Which Ideas Are the Good Ones?

The problem is, we can’t usually tell in advance which ideas are good and which aren’t.

The New York Times has just published The 10th Annual Year in Ideas. As part of this, they asked Tyler Cowen to comment on the previous reviews. He noted this quote from the introduction to the piece:

The 2001 issue noted that, in its selection of items, ‘frivolous ideas are given the same prominence as weighty ones’; that is easiest to do when we still don’t know which are which.

The issue here for innovation is that we rarely know which is which. I’m tempted to say never.

One idea that he identifies as oversold was from 2005, which said that the $100 laptops would reduce poverty. They haven’t yet. On the other hand, will the impact of computers in the classroom be felt right away, or will we see the greatest impact in 10 years once the kids that have used them are starting their own businesses?

There are two important innovation lessons here:

  • First, we don’t know in advance which ideas are the good ones. So we need a system in place for testing them quickly to help figure out which ideas really are frivolous.
  • Second, innovations often take some time to really show their impact. You have to take this into account when you are trying to manage the innovation process.

Student and teacher of innovation - University of Queensland Business School - links to academic papers, twitter, and so on can be found here.

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6 thoughts on “Which Ideas Are the Good Ones?

  1. Tim,

    I would like to add a third point:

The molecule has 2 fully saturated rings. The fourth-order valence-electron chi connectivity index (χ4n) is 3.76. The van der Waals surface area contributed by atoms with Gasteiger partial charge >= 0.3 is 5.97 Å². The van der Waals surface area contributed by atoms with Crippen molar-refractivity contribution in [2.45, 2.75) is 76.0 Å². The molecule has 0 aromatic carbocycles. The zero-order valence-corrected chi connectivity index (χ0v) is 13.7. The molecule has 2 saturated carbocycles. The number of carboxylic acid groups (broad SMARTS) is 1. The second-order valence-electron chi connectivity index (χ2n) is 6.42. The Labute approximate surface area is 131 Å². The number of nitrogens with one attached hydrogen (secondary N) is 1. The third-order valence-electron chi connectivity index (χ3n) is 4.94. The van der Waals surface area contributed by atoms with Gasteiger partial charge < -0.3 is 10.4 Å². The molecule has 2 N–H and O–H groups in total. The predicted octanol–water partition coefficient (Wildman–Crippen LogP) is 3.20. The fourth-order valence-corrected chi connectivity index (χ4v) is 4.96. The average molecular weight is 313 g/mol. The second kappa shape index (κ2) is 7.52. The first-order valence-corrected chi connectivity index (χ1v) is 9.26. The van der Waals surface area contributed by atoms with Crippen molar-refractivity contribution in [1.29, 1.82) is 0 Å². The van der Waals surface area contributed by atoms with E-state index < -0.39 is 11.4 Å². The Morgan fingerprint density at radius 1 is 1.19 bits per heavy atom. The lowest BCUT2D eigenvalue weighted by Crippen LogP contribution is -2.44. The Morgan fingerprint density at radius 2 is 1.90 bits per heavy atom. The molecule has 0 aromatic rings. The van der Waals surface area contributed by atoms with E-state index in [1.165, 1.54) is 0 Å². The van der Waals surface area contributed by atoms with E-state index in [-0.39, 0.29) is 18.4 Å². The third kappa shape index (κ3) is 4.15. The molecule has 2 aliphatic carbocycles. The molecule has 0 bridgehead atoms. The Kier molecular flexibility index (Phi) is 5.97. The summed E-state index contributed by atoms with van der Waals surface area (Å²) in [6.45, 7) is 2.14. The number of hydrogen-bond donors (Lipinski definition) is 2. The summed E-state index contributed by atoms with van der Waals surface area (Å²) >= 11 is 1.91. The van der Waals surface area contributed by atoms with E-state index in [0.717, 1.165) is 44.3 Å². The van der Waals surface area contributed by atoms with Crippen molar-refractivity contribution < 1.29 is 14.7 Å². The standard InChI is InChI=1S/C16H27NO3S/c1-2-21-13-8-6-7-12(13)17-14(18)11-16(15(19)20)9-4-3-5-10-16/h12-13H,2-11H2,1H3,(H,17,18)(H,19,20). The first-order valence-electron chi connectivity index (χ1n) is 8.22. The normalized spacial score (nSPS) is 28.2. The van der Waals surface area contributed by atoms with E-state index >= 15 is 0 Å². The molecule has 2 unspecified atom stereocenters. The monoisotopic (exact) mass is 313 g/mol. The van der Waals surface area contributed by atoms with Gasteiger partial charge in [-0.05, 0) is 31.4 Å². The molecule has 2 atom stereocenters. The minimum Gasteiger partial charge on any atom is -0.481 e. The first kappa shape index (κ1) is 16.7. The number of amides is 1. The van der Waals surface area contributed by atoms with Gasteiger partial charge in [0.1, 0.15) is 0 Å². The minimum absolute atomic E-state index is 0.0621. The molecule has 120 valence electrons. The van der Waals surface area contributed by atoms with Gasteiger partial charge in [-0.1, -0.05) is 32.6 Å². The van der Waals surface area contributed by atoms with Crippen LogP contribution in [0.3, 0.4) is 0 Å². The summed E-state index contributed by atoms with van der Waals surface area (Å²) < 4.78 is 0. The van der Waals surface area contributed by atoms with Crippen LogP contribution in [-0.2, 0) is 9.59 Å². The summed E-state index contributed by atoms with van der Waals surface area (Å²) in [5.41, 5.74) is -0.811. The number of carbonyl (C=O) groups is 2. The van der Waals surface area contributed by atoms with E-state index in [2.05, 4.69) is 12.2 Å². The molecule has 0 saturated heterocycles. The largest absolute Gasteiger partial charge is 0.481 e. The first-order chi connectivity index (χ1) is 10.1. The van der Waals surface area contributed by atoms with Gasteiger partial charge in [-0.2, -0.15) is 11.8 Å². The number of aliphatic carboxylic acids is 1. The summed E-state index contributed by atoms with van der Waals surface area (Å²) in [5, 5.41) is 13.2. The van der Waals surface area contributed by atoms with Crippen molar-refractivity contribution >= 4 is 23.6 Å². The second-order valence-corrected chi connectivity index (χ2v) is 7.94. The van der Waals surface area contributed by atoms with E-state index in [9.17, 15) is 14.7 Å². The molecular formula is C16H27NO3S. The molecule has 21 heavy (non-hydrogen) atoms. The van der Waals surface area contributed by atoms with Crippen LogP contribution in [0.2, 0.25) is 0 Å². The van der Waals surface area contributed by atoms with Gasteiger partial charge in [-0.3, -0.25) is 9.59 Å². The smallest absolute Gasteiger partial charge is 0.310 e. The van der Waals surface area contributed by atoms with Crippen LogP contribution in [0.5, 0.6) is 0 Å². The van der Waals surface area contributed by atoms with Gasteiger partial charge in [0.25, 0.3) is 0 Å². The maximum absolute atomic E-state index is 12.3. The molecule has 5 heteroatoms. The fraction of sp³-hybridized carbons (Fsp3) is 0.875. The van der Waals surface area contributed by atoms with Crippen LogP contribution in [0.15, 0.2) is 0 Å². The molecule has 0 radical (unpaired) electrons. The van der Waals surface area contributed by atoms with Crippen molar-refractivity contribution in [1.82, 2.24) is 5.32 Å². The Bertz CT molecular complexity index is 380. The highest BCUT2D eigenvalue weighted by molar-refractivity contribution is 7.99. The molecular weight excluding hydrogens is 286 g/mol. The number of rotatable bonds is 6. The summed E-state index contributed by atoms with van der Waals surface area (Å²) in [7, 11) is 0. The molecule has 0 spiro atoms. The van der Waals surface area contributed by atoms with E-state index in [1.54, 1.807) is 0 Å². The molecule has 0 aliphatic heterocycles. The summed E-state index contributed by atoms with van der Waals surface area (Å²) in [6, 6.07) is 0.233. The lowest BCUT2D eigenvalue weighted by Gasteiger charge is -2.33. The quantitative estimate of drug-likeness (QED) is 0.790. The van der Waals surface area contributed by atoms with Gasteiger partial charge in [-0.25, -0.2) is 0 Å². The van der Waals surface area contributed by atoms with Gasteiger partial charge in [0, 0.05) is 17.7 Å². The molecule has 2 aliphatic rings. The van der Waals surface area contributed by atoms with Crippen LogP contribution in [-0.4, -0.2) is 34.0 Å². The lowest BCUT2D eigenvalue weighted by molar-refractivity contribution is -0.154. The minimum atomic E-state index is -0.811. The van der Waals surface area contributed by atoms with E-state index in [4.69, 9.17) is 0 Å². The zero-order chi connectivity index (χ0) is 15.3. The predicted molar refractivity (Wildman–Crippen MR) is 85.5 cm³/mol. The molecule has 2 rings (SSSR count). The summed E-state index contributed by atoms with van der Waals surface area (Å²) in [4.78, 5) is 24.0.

Ideas don’t exist in a vacuum, but combine with other ideas to become important:


    – Mendelian genetics only became important decades after their discovery, when Darwin’t natural selection had taken hold.

    – MP3 players only really became important when i-Tunes came on the scene.

    – Greg

  2. I would dislike a life in which good ideas are selected in advance…how monotonous. But, more importantly, who would be the omnipotent individual or government agency selecting the “good ideas”? This is where monotony and scary meet. Just keep writing down all of your ideas and vet them over time, friends, and beer! http://www.myaquanotes.com

  3. Great post but a little high level. On and off for the last year or so I’ve been trying to “flesh out” some very specific approaches and techniques to innovation in business.

    My perspective is that it is not a lack of innovative ideas. It is a lack of a structured process for capture of the innovative ideas and then a lack of key leadership for execution.

    I did an entire series on this topic with a first pass at a structured innovation process. Techniques for incorporating innovation in the enterprise, and methods for managing it.

    Process Execution of Business and IT Innovation

  4. I would like to add to Greg`s comment..

    There are no good or bad ideas in general.

    Idea can be good or bad for a certain market, for a certain customer group or business etc.. So its about ability (and intuition) to understand ideas in context.

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